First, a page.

Texas had little pull with African-American athletes. The national attention of Texas’ largest desegregation case of Sweatt v. Painter in 1950 had created distrust among the black community in Texas, and there were no black athletes with the Longhorns at the time to prove anything different.

“Many [African-American athletes] weren’t accustomed to playing around white players,” Robinson said. “They felt there weren’t enough black students [at Texas]. And that was true.”

Quietly, Samuel Bradley would become that example. Black reached out to Bradley, a freshman on the Texas track team at the time. He became the Longhorns’ first black basketball player in 1967.

Bradley, however, wasn’t the impact player Texas was looking for. Three years later, Blacklock and Robinson were.

Blacklock, formerly a star athlete at Austin High School, transferred to Texas from Tyler Junior College before the start of the 1971 season while Robinson became the first black basketball player to sign a letter of intent at Texas.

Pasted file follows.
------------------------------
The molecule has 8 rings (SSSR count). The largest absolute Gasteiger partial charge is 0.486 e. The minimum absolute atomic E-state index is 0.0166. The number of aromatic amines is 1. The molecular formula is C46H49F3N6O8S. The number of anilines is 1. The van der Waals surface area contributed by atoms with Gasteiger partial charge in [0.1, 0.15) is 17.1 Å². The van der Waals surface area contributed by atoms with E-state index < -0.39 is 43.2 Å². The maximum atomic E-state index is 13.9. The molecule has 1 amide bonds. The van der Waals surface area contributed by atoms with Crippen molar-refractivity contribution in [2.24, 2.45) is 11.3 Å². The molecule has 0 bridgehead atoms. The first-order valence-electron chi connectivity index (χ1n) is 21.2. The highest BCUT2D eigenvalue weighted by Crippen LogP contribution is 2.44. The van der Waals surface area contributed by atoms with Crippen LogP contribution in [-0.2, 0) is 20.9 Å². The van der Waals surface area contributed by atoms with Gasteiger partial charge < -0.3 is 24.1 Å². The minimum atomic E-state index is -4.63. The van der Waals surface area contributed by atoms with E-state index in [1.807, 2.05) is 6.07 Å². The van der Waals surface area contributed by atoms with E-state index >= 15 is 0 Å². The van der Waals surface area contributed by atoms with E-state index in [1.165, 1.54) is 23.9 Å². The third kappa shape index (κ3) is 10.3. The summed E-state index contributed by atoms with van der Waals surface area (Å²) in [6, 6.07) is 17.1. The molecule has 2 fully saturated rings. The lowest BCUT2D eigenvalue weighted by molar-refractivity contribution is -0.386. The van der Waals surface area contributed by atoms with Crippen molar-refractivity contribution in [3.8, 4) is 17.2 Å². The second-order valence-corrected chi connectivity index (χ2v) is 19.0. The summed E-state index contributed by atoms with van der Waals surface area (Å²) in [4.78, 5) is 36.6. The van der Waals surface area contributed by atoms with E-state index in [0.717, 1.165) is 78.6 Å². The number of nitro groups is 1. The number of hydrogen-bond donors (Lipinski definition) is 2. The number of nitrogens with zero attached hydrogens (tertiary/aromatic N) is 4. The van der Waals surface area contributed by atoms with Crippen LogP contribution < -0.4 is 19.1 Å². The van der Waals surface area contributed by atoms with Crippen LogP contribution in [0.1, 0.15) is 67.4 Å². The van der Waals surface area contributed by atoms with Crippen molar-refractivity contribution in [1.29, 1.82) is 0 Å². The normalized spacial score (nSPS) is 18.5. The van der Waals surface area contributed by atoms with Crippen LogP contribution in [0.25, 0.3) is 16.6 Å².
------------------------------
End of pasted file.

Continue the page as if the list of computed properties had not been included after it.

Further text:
“I know I could play and race wasn’t an issue,” Robinson said. “I could acclimate myself to white society; it wasn’t for me a strange thing.” 

During the 1972 season, Robinson created a lasting impact at Texas. While he led the Longhorns to their first Southwest Conference title, Robinson had helped set the path for future black athletes at Texas. Within the next two years, Texas added at least four more African-American players.

“I can’t tell you how happy I was when someone asked me how many African Americans we had and I could say I don’t know,” Little said.

Today, Texas joins Stanford as one of just two teams in the Power 5 conferences to have a black head coach for football and basketball. But, that fact isn’t as important as it once was.

“It shows you how far we’ve come,” Black said. “We’ve come to far that it doesn’t matter. You look for the best coach. If he’s black, he’s black. If he’s white, he’s white. If he’s brown, he’s brown. I think we’ve come that far.”